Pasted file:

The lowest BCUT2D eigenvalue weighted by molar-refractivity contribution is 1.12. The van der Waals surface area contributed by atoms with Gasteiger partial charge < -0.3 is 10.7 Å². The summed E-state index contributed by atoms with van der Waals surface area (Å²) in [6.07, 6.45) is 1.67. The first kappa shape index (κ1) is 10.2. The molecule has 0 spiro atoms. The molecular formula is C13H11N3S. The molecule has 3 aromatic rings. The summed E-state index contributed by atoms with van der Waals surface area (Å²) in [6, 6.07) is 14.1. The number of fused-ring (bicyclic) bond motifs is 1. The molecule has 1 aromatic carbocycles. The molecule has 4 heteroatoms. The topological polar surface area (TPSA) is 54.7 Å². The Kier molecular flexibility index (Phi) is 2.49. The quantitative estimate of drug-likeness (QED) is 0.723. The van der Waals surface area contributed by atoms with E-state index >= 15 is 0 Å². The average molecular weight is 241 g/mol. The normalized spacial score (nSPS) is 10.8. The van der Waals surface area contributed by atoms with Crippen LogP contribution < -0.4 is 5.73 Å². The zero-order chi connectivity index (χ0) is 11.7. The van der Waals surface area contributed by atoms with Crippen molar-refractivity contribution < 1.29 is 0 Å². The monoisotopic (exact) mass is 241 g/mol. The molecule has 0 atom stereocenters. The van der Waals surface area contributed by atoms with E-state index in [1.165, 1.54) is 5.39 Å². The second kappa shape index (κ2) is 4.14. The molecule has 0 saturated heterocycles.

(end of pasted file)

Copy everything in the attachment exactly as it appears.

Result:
The lowest BCUT2D eigenvalue weighted by molar-refractivity contribution is 1.12. The van der Waals surface area contributed by atoms with Gasteiger partial charge < -0.3 is 10.7 Å². The summed E-state index contributed by atoms with van der Waals surface area (Å²) in [6.07, 6.45) is 1.67. The first kappa shape index (κ1) is 10.2. The molecule has 0 spiro atoms. The molecular formula is C13H11N3S. The molecule has 3 aromatic rings. The summed E-state index contributed by atoms with van der Waals surface area (Å²) in [6, 6.07) is 14.1. The number of fused-ring (bicyclic) bond motifs is 1. The molecule has 1 aromatic carbocycles. The molecule has 4 heteroatoms. The topological polar surface area (TPSA) is 54.7 Å². The Kier molecular flexibility index (Phi) is 2.49. The quantitative estimate of drug-likeness (QED) is 0.723. The van der Waals surface area contributed by atoms with E-state index >= 15 is 0 Å². The average molecular weight is 241 g/mol. The normalized spacial score (nSPS) is 10.8. The van der Waals surface area contributed by atoms with Crippen LogP contribution < -0.4 is 5.73 Å². The zero-order chi connectivity index (χ0) is 11.7. The van der Waals surface area contributed by atoms with Crippen molar-refractivity contribution < 1.29 is 0 Å². The monoisotopic (exact) mass is 241 g/mol. The molecule has 0 atom stereocenters. The van der Waals surface area contributed by atoms with E-state index in [1.165, 1.54) is 5.39 Å². The second kappa shape index (κ2) is 4.14. The molecule has 0 saturated heterocycles.